- Interact and communicate effectively in multicultural contexts.
- Face-to-face lectures
- Guest speaker's talks (in class or in distance)
- Case studies /Incidents (traditional, online)
- Individual assignments
- Group assignments
The learning experience of this course includes, in addition to face-to-face lectures, incidents discussion, small group presentations, real examples and interactions with guest speakers. We schedule one external guest for each of the developed module. Each topic is analyzed from a data-driven (bottom up) and a theoretical (top down) perspectives, so as to make the students aware of the strict interlink between theory and reality [*At the end of the course I have a much more clear vision on how economics deals with regional development issues from both a theoretical and policy view]. Over the course students are engaged in two short group projects presenting and discussing specific issues chosen among a set made available and related to the issues presented during the lessons. Students prepare a power-point presentation summarizing the evidences of their exercise. These presentations are used for the student assessment as well as a basis for a discussion of the cases in class, during which students will be encouraged to bring their own views and to share insights, comments and conclusions. Attendance is recommended for all the students staying in Milan during the I semester. The course is open, without any limitation also to non attending students and specifically for those abroad under different programmes. In the previous experience the written essay (see below Assessment methods) has been frequently chosen accordingly to the ongoing foreign experience.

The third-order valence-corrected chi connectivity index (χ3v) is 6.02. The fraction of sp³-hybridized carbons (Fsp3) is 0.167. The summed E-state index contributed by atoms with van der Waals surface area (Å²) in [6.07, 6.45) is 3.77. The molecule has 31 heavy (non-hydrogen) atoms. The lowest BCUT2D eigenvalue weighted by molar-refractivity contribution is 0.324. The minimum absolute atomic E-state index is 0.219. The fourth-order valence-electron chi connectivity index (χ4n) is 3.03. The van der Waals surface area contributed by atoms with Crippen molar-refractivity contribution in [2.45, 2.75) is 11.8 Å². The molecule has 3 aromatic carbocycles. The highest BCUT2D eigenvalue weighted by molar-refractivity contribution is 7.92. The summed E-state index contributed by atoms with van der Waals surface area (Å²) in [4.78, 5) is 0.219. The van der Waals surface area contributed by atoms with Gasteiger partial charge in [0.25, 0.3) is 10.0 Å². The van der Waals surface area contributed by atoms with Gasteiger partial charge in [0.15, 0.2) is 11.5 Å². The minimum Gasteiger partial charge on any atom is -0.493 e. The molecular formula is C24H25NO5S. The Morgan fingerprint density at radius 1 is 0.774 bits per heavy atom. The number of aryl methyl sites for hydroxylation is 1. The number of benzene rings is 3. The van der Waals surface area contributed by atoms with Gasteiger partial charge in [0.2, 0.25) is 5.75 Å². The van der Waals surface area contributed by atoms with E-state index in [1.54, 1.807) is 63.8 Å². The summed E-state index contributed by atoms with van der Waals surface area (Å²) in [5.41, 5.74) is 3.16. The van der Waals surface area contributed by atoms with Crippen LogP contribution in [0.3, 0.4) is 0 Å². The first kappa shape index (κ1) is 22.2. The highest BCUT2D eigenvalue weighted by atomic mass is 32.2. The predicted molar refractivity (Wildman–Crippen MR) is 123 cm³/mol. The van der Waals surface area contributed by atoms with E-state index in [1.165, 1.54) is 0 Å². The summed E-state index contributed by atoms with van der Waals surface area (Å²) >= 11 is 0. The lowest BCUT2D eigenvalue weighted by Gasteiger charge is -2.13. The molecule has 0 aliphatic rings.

|Continuous assessment||Partial exams||General exam|
With the purpose of measuring the acquisition of the above-mentioned learning outcomes the student assessment is based on three main components:
- In-class discussion and participation (20% of the final grade) aimed at testing the student ability to interact in a multicultural environment and to think critically through contribution given to the class discussions.
- Small group assignments (25% of the final grade) designed for the purpose of verifying the student ability to:
- Identify and analyze the main issues of the selected readings.
- Connect the presented material with methodologies learnt in class.
- Suggest recommendations for policy making. The deliverable consists of a power point presentation.
- Final written exam (55% of the final grade), based on open questions of the relevant program, which aims to assess the student’s learning level of the main concepts, methods and tools detailed in the teaching material.
Student assessment is based on two main components:
- Written exam, (65% of the finale grade) based on open question of the relevant program, which aims to assess the student’s learning level of the main concepts, methods and tools detailed in the teaching material.
- Class participation is substituted by a short written essay (around 25,000– 30,000 characters) agreed in advance with the course Director (35% of the final grade).
- There is no distinction between attending and non-attending students.
- There is no textbook. Specific materials are provided by the instructors on the course e-Learning: slides, teaching notes, compulsory readings.